Cleveland billing the dead thousands of dollars for water

Cemetery home to broadcasting icon
Posted at 5:55 AM, Feb 02, 2017
and last updated 2017-02-02 05:55:32-05

The Cleveland Division of Water is proving you don't even need a heartbeat to get a skyrocketing water bill.

As bizarre and insensitive as that may sound, Beachwood's Bet Olam Cemetery received a $5,095.63 water bill plus a shut-off notice for water the cemetery's supervisor insists could not possibly have been used.

The total bill exceeds $11,000 when combined with sewer charges.

The cemetery's quarterly bill is normally about $53.

Bet Olam, which in Hebrew is translated as "the house of eternity," is a non-profit cemetery founded in 1910 and remain one of the pre-eminent cemeteries in northeast Ohio.

Among the 12,000 interred there is Cleveland broadcast icon Dorothy Fuldheim — a broadcasting pioneer who spent 37 years at News 5 where she interviewed every U.S. President since Roosevelt and reported from around the world.

"It's kind of a slap in the face," says cemetery supervisor Mike Radigan.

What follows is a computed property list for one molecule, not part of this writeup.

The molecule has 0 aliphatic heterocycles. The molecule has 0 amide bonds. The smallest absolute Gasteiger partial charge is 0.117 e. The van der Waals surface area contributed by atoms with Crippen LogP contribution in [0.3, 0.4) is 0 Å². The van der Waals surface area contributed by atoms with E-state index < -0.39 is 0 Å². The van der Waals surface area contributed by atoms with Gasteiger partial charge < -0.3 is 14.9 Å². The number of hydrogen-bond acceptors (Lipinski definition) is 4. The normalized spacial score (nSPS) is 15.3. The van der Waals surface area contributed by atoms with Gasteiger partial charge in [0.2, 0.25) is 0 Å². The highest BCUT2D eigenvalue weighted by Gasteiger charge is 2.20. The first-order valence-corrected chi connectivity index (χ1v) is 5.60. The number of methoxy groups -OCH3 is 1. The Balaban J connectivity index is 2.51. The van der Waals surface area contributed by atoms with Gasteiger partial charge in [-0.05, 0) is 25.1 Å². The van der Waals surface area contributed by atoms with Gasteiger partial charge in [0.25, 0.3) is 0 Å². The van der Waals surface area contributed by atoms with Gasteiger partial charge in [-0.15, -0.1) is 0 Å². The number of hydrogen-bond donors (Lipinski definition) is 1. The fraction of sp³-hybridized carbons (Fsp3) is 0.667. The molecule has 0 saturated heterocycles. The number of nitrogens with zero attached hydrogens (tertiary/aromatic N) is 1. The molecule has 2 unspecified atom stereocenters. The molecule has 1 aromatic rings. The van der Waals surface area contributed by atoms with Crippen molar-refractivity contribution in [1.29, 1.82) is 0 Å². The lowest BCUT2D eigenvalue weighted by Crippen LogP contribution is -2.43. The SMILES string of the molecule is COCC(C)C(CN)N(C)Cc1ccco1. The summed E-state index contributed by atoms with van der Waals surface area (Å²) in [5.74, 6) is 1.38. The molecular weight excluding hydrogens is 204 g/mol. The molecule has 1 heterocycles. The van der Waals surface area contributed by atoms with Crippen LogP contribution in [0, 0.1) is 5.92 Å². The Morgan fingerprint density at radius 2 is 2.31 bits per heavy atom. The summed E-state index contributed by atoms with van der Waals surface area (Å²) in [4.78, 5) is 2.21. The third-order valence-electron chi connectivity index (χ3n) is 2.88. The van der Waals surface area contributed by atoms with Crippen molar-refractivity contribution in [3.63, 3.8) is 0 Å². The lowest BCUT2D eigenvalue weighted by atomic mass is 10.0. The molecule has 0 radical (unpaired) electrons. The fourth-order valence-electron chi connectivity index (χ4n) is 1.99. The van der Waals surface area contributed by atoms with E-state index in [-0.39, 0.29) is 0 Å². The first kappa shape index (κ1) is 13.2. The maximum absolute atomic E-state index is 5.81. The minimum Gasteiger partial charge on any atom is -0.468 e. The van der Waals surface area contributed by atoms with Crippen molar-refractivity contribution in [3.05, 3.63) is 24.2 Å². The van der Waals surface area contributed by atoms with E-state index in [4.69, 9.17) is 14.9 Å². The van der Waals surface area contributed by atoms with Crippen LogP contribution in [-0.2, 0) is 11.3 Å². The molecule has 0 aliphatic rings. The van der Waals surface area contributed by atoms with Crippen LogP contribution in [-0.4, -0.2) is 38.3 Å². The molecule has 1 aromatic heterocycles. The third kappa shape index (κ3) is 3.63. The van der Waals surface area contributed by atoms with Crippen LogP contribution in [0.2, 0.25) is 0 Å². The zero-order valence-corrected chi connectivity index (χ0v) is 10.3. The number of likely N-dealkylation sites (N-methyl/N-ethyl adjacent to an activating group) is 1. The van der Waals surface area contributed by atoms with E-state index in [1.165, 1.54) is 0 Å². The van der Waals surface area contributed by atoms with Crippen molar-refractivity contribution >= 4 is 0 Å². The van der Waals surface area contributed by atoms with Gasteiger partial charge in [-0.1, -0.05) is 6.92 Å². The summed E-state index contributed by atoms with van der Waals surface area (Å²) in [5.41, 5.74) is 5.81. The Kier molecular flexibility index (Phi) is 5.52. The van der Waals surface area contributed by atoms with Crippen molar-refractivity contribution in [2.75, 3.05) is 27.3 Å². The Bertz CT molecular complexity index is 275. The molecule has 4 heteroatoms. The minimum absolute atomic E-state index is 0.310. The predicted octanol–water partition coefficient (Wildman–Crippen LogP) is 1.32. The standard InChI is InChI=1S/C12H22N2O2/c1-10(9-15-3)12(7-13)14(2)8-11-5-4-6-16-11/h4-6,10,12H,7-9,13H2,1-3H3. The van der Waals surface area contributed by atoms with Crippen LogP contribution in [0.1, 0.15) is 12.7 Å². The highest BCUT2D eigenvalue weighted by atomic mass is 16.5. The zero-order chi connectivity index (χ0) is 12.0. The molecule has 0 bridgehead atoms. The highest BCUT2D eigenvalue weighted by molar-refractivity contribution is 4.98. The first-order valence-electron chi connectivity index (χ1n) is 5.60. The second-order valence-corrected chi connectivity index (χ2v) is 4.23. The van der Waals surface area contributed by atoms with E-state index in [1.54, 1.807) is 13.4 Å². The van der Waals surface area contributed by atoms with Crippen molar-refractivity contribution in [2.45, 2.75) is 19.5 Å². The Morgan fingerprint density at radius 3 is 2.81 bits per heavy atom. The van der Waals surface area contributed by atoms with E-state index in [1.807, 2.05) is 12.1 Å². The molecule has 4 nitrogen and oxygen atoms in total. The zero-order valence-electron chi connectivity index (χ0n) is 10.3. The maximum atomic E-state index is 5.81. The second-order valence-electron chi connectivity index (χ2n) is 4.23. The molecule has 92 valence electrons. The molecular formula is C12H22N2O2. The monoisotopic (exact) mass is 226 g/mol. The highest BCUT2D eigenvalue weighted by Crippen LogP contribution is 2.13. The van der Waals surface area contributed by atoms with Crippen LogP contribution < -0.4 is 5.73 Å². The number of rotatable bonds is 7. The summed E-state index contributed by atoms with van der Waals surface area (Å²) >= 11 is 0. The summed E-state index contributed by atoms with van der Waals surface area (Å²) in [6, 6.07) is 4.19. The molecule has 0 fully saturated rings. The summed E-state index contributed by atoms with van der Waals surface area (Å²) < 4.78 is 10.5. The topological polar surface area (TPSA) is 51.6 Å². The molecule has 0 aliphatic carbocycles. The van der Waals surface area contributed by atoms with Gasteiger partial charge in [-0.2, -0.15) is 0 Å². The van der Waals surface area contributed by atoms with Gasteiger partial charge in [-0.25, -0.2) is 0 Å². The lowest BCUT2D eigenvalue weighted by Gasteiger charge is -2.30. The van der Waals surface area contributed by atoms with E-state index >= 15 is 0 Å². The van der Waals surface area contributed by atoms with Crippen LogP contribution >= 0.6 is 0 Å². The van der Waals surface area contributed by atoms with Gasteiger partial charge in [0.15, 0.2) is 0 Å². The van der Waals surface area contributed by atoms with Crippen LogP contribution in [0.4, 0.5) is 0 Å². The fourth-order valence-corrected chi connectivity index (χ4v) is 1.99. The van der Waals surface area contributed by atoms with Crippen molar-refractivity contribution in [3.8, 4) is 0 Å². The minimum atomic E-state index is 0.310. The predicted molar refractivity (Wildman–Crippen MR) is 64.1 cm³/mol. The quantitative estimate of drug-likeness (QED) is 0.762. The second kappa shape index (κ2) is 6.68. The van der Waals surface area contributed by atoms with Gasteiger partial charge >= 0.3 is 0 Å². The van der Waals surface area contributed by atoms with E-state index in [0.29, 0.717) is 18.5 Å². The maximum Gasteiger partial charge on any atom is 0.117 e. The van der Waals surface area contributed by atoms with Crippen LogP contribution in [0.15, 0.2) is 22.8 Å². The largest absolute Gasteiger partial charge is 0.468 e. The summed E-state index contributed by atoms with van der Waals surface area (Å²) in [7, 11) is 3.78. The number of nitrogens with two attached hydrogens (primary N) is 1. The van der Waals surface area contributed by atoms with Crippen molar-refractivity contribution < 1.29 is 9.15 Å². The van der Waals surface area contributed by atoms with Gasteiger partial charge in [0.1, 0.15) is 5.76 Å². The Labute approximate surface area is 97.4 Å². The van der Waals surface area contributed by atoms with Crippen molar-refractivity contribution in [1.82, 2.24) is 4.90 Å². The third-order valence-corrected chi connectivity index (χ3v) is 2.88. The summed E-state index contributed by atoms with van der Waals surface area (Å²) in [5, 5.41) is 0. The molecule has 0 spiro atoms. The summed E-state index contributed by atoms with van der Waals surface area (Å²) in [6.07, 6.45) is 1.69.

"You know, 12,000 people buried here and they're making us a pay a bill for nothing they did and nothing we did. It's just wrong," says Radigan.

Radigan says the water department insists there was a leak on the property that the water department repaired.

But Radigan says that could not have happened without him knowing about.

"If this is spewing out of the ground--it's getting some of my people who interred here wet--and I won't, I can't have that."

Radigan says neither he nor his crew ever spotted a Cleveland Division of Water repair team on his property.

"We're very observant, I write everything down, every day when something happens on my property."

Radigan says when he asked the water department to show him a work order or proof of repairs--he never received it.

Yet even the grave won't stop the Cleveland Division of Water.

"They told me--you will pay that bill, you're going to pay that bill. I was being bullied," says Radigan who is refusing to pay for water never used.

The Cleveland Division of Water declined to comment, but did ask News5 Investigators if they "had any additional information to help them locate the account".

News 5 notified the water department of our upcoming report last Monday, Jan. 31.

Three days later, Bet Olam Cemetery received a new bill — and the entire $11,000 overcharge was removed.

No explanation was given.

More on our investigation into the Cleveland Division of Water.